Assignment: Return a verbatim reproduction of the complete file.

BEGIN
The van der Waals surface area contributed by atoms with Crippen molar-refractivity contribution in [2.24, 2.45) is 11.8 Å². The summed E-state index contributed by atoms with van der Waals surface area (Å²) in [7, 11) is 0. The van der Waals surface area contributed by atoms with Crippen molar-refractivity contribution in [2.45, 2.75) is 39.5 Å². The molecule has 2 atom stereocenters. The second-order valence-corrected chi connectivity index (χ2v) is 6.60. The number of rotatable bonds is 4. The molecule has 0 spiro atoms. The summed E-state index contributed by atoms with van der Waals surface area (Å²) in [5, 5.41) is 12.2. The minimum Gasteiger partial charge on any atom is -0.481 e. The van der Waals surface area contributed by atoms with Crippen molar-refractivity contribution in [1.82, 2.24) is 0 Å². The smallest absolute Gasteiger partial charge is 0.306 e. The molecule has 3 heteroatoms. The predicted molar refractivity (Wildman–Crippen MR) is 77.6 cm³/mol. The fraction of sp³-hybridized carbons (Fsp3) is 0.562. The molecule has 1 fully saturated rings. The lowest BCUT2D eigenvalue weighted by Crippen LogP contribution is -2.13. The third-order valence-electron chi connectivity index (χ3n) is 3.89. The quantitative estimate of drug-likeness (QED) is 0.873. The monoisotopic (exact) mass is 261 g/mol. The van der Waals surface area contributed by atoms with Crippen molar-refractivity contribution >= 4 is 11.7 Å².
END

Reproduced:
The van der Waals surface area contributed by atoms with Crippen molar-refractivity contribution in [2.24, 2.45) is 11.8 Å². The summed E-state index contributed by atoms with van der Waals surface area (Å²) in [7, 11) is 0. The van der Waals surface area contributed by atoms with Crippen molar-refractivity contribution in [2.45, 2.75) is 39.5 Å². The molecule has 2 atom stereocenters. The second-order valence-corrected chi connectivity index (χ2v) is 6.60. The number of rotatable bonds is 4. The molecule has 0 spiro atoms. The summed E-state index contributed by atoms with van der Waals surface area (Å²) in [5, 5.41) is 12.2. The minimum Gasteiger partial charge on any atom is -0.481 e. The van der Waals surface area contributed by atoms with Crippen molar-refractivity contribution in [1.82, 2.24) is 0 Å². The smallest absolute Gasteiger partial charge is 0.306 e. The molecule has 3 heteroatoms. The predicted molar refractivity (Wildman–Crippen MR) is 77.6 cm³/mol. The fraction of sp³-hybridized carbons (Fsp3) is 0.562. The molecule has 1 fully saturated rings. The lowest BCUT2D eigenvalue weighted by Crippen LogP contribution is -2.13. The third-order valence-electron chi connectivity index (χ3n) is 3.89. The quantitative estimate of drug-likeness (QED) is 0.873. The monoisotopic (exact) mass is 261 g/mol. The van der Waals surface area contributed by atoms with Crippen molar-refractivity contribution >= 4 is 11.7 Å².